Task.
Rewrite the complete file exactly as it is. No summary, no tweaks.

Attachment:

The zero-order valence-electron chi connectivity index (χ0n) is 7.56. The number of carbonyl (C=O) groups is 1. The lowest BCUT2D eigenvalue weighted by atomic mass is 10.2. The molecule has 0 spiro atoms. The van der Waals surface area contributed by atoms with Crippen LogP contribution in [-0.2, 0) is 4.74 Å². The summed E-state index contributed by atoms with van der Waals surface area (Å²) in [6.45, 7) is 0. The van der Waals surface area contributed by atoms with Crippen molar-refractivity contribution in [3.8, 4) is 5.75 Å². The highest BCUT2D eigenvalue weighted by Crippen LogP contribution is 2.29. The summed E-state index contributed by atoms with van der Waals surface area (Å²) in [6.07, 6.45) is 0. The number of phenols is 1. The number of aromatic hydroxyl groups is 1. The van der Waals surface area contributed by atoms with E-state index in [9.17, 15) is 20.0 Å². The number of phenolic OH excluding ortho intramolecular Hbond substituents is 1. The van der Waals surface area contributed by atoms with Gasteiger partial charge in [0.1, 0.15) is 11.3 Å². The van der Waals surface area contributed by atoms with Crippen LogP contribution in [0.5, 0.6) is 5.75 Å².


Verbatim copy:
The zero-order valence-electron chi connectivity index (χ0n) is 7.56. The number of carbonyl (C=O) groups is 1. The lowest BCUT2D eigenvalue weighted by atomic mass is 10.2. The molecule has 0 spiro atoms. The van der Waals surface area contributed by atoms with Crippen LogP contribution in [-0.2, 0) is 4.74 Å². The summed E-state index contributed by atoms with van der Waals surface area (Å²) in [6.45, 7) is 0. The van der Waals surface area contributed by atoms with Crippen molar-refractivity contribution in [3.8, 4) is 5.75 Å². The highest BCUT2D eigenvalue weighted by Crippen LogP contribution is 2.29. The summed E-state index contributed by atoms with van der Waals surface area (Å²) in [6.07, 6.45) is 0. The number of phenols is 1. The number of aromatic hydroxyl groups is 1. The van der Waals surface area contributed by atoms with E-state index in [9.17, 15) is 20.0 Å². The number of phenolic OH excluding ortho intramolecular Hbond substituents is 1. The van der Waals surface area contributed by atoms with Gasteiger partial charge in [0.1, 0.15) is 11.3 Å². The van der Waals surface area contributed by atoms with Crippen LogP contribution in [0.5, 0.6) is 5.75 Å².